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Comment: Re:Why ... (Score 4, Interesting) 162

by jstaniek (#24057381) Attached to: Review of KOffice 2.0 Alpha 8 – On Windows
The port was available in 2004 already, but just not maintained. The KDE 4 port is available on Windows since I compiled the stuff in September 2007.

People are just not aware of that.

The problem is the deployment of alpha software, we have no volunteers to even make good screenshots (the article shows GIMP on one of them!). Don't expect developers to work more than 24h a day :)

Again, there is single codebase in most KDE apps (minus examples like Konsole), no "hard porting" is needed except work on dependencies that are non-Qt, e.g. less portable filter dependencies for Krita.
PC Games (Games)

+ - Why do games still have levels?-> 1

Submitted by
a.d.venturer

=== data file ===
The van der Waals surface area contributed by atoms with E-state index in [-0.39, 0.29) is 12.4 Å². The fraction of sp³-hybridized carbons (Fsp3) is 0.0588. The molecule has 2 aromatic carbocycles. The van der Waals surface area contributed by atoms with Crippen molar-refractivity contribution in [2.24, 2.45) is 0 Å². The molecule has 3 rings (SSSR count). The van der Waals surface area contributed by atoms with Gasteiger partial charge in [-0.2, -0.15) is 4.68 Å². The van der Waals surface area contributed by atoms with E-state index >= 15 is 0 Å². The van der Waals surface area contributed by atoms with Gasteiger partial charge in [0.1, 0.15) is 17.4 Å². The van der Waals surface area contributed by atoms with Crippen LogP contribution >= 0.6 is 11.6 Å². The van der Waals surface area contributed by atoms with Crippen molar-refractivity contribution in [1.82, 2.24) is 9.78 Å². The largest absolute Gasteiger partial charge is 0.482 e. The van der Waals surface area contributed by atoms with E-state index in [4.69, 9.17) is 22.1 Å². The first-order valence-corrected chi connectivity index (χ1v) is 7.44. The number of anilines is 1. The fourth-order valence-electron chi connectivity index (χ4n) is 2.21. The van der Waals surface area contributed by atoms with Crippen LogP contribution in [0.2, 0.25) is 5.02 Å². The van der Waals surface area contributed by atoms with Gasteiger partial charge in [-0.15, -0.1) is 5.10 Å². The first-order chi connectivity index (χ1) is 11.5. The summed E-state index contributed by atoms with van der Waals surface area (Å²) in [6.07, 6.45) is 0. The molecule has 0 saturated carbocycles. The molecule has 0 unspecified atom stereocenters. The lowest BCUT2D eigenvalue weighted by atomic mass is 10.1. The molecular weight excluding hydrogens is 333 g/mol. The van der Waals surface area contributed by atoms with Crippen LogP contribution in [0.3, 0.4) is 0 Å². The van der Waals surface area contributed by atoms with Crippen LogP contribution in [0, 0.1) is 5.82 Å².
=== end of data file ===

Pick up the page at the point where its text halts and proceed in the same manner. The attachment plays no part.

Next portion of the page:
a.d.venturer writes "Elite, the Metroid series, Dungeon Siege, God of War I and II, Half-Life (but not Half-Life 2), Shadow of the Colossus, the Grand Theft Auto series; some of the best games ever (and Dungeon Siege) have done away with the level mechanic and created uninterrupted game spaces devoid of loading screens and artificial breaks between periods of play. Much like cut scenes, level loads are anathema to enjoyment of game play, and a throwback to the era of the Vic-20 and Commodore 64 when games were stored on cassette tapes, and memory was measured in kilobytes. So in this era of multi-megabyte and gigabyte memory and fast access storage devices why do we continue to have games that are dominated by the level structure, be they commercial (Portal, Team Fortress 2), independent (Darwinia) and amateur (Nethack, Angband)? Why do games still have levels?"
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